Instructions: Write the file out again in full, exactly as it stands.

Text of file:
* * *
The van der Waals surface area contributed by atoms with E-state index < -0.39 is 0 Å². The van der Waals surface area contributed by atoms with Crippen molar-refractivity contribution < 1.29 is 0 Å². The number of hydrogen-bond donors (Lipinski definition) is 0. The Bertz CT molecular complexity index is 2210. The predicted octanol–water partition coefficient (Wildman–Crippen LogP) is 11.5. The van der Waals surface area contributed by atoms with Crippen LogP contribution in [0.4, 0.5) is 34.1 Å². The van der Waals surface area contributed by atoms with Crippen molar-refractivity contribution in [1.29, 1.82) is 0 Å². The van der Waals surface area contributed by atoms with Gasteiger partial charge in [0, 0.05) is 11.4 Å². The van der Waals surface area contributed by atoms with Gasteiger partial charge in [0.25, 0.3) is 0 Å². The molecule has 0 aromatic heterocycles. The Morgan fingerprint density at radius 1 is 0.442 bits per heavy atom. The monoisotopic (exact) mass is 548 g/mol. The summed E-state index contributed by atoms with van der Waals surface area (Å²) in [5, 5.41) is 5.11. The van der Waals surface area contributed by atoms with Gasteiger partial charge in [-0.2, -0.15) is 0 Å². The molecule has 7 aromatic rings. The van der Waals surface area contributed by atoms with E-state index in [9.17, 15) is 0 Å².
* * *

The van der Waals surface area contributed by atoms with E-state index < -0.39 is 0 Å². The van der Waals surface area contributed by atoms with Crippen molar-refractivity contribution < 1.29 is 0 Å². The number of hydrogen-bond donors (Lipinski definition) is 0. The Bertz CT molecular complexity index is 2210. The predicted octanol–water partition coefficient (Wildman–Crippen LogP) is 11.5. The van der Waals surface area contributed by atoms with Crippen LogP contribution in [0.4, 0.5) is 34.1 Å². The van der Waals surface area contributed by atoms with Crippen molar-refractivity contribution in [1.29, 1.82) is 0 Å². The van der Waals surface area contributed by atoms with Gasteiger partial charge in [0, 0.05) is 11.4 Å². The van der Waals surface area contributed by atoms with Gasteiger partial charge in [0.25, 0.3) is 0 Å². The molecule has 0 aromatic heterocycles. The Morgan fingerprint density at radius 1 is 0.442 bits per heavy atom. The monoisotopic (exact) mass is 548 g/mol. The summed E-state index contributed by atoms with van der Waals surface area (Å²) in [5, 5.41) is 5.11. The van der Waals surface area contributed by atoms with Gasteiger partial charge in [-0.2, -0.15) is 0 Å². The molecule has 7 aromatic rings. The van der Waals surface area contributed by atoms with E-state index in [9.17, 15) is 0 Å².